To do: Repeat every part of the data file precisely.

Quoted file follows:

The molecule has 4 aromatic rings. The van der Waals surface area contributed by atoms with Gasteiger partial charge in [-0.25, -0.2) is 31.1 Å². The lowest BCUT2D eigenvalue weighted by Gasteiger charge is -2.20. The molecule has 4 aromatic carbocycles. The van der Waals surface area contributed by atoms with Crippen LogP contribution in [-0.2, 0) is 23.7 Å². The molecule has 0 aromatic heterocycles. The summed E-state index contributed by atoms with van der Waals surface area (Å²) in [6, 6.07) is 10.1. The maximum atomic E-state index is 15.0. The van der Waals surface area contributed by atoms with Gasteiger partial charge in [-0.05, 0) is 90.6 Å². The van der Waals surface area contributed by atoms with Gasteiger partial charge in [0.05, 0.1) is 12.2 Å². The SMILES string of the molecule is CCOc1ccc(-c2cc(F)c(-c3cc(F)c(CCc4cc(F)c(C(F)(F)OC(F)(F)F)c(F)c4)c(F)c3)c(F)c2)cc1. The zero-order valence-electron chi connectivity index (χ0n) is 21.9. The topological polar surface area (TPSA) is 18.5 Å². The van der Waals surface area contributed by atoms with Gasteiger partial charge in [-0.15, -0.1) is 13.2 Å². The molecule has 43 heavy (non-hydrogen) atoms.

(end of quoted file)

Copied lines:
The molecule has 4 aromatic rings. The van der Waals surface area contributed by atoms with Gasteiger partial charge in [-0.25, -0.2) is 31.1 Å². The lowest BCUT2D eigenvalue weighted by Gasteiger charge is -2.20. The molecule has 4 aromatic carbocycles. The van der Waals surface area contributed by atoms with Crippen LogP contribution in [-0.2, 0) is 23.7 Å². The molecule has 0 aromatic heterocycles. The summed E-state index contributed by atoms with van der Waals surface area (Å²) in [6, 6.07) is 10.1. The maximum atomic E-state index is 15.0. The van der Waals surface area contributed by atoms with Gasteiger partial charge in [-0.05, 0) is 90.6 Å². The van der Waals surface area contributed by atoms with Gasteiger partial charge in [0.05, 0.1) is 12.2 Å². The SMILES string of the molecule is CCOc1ccc(-c2cc(F)c(-c3cc(F)c(CCc4cc(F)c(C(F)(F)OC(F)(F)F)c(F)c4)c(F)c3)c(F)c2)cc1. The zero-order valence-electron chi connectivity index (χ0n) is 21.9. The topological polar surface area (TPSA) is 18.5 Å². The van der Waals surface area contributed by atoms with Gasteiger partial charge in [-0.15, -0.1) is 13.2 Å². The molecule has 43 heavy (non-hydrogen) atoms.